You will have noticed that the error is displayed even though the page includes several images. The header image, as well as the images on the social cards properties tab, don’t count because they aren’t widgets, but what about the carousel further down on the page? We could demand that the page includes at least one ImageWidget or CarouselWidget by changing the filter function accordingly:

Finally, if you would like to apply this validation to other page classes as well, simply place the callback into a separate file, import the function into the corresponding editing configuration, and call it in the validation definition.

Text must have a specific format

You’ve probably come across UK postal codes already. If not, they’re a mixture of five to seven digits and capital letters, optionally with a space between the outward and the inward code, like SW1A 1AA for Buckingham Palace. To prevent invalid codes from being published, you would need a rather lengthy regular expression, but, as we only want to illustrate the working principle, we’ll content ourselves with something more simple: the format of prices.

The Example App includes a PricingWidget with attributes for the prices of three plans as well as one for the currency. For a maximum of flexibility, these attributes are strings, so let’s ensure that the prices are formatted like customers expect them to be, with a thousands separator and decimal sign in accordance with the currency. To keep it simple, we will only validate the price format of the largest plan, largePlanPrice, and check the separators based on whether the currency is $ nor not.

Validation works for widgets exactly the same as for CMS objects, meaning that they can be applied to widget class instances as a whole or, as in this case, to one of its attributes. Here we go:

Like in the other examples above, in case of a failure, the validation function returns the error message as a string. You can also return an array of strings if several issues were found and you want them to be recognized individually by means of dedicated notifications.

A time span must be valid

There are quite a few use cases in which dates play a role: Press releases are often made public on a fixed date, the validity of product and job offers is limited, etc.

In the Example App, job offers are equipped with two date attributes, datePosted and validThrough. Even though both dates are clearly visible on Job pages, adjusting them could easily be forgotten after copying such a page with the intention to create a similar new offer. So let’s make sure that at least the validThrough date comes after datePosted:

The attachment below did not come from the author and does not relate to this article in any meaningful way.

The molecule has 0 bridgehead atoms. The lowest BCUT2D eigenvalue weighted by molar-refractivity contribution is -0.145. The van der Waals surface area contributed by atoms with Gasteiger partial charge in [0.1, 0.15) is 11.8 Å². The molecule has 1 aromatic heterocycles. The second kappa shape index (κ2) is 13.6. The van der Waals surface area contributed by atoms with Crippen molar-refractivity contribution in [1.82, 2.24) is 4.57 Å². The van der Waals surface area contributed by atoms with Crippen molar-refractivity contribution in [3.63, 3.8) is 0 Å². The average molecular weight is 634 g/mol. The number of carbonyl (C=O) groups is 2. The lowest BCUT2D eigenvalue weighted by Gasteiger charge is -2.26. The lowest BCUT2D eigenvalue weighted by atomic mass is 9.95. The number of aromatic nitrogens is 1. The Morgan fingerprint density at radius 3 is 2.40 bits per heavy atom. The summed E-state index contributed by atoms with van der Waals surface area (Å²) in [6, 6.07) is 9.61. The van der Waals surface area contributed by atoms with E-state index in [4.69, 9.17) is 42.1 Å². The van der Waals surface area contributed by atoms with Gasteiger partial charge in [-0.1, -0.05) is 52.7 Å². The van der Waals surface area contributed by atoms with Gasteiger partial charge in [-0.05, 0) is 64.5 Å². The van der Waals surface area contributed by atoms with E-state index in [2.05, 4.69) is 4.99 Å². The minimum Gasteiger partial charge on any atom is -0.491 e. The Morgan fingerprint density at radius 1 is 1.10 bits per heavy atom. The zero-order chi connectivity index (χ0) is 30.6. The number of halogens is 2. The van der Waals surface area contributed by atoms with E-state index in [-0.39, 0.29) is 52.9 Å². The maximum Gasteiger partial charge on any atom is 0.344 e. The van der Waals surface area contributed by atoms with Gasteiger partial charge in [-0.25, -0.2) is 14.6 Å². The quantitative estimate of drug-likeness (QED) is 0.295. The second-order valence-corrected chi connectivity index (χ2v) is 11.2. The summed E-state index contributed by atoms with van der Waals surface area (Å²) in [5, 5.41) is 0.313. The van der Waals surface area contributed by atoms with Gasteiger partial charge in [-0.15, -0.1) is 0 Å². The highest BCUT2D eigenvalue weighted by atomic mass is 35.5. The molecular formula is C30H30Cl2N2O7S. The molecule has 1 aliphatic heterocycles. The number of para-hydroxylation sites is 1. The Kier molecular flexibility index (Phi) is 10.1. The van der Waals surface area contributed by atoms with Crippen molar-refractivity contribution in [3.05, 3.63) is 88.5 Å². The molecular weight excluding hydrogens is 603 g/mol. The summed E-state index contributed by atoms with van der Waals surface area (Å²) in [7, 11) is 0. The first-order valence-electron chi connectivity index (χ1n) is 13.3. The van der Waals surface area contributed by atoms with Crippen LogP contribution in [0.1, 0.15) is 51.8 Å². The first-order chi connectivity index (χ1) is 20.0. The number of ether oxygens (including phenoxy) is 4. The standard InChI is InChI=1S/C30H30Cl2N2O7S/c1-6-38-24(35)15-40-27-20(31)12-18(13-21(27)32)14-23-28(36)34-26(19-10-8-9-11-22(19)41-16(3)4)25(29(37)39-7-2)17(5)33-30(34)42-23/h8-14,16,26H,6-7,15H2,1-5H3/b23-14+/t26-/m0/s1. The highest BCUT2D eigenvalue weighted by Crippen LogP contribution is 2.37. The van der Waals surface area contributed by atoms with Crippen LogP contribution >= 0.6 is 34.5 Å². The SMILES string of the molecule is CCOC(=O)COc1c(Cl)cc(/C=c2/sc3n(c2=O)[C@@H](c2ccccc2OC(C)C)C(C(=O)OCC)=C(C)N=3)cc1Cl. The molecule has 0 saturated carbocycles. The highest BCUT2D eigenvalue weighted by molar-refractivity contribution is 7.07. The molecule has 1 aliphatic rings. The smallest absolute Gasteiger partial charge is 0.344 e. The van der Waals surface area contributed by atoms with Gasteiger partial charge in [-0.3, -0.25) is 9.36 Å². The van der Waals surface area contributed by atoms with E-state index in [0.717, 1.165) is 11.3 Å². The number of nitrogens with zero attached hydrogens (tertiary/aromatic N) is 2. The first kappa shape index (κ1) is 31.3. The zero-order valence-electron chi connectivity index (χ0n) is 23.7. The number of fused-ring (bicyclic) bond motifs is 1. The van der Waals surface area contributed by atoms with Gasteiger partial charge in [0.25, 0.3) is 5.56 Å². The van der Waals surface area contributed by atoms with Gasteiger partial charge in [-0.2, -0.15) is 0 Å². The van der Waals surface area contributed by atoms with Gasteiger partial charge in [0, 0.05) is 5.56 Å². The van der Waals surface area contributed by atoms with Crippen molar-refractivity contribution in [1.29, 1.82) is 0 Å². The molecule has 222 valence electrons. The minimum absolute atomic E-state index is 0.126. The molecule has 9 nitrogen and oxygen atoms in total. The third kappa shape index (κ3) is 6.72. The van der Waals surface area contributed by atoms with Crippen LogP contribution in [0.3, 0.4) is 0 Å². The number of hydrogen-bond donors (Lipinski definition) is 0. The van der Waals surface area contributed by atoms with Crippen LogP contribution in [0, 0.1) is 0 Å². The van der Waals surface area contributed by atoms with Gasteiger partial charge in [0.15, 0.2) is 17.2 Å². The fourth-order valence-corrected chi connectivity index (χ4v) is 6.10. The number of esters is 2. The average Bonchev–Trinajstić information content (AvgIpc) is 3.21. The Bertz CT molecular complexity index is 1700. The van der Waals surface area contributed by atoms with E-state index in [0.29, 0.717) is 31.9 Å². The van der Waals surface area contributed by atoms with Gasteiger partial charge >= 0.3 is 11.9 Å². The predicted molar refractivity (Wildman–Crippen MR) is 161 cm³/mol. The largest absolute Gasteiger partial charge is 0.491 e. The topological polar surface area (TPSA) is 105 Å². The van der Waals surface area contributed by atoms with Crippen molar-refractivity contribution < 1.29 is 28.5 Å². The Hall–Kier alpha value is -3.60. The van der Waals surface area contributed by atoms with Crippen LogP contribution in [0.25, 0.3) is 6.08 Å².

We are assuming here that validThrough is the error-causing value. However, the editor will be notified about this value being wrong even if datePosted should be adjusted instead. In your particular implementation you may wish to swap the attributes and adapt the comparison, or to validate both attributes, or even take account of the current date in the check.

Especially with date values, just keep in mind that sometimes page content needs to be fixed after it was published so take care to not introduce conditions to pages or widgets that would prevent future publishing.

Columns should not be left empty

As an example of how to check the contents of a structure widget and generate a warning if something should be improved, our last use case deals with column container widgets (simply called “Columns” in the widget browser). The Example App’s ColumnContainerWidget has a columns attribute, a widgetlist that gets initialized with three ColumnWidgets each of which is again made up of a widgetlist attribute: content. Let’s warn the editor if content is empty in any of the columns:

The code iterates the columns and returns an object containing a message and a severity key if an empty content attribute is found. So, instead of directly returning just a string (the message) or an array (of messages) to produce an error, we are returning an object to be able to additionally specify the severity, which can be error (the default), warning, or info.

Final words

Validations are an easy-to-implement measure against flawed content getting published. Just keep in mind that editors should always remain able to set things straight, so provide them with clear error messages, useful examples, etc.

In addition to implementing class or attribute-based validation callbacks like the ones we’ve shown here, Scrivito also lets you declare constraints and define a validation callback for having them checked using a third-party library such as Validate.js. See the API documentation for details. Generally speaking, Scrivito’s built-in mechanism is a bit more flexible because it lets you implement whatever you deem appropriate as a validation, making it possible to also address dependencies between attributes. Constraints, in contrast, limit you to a given (library-specific) set of checks, but they are easier to apply.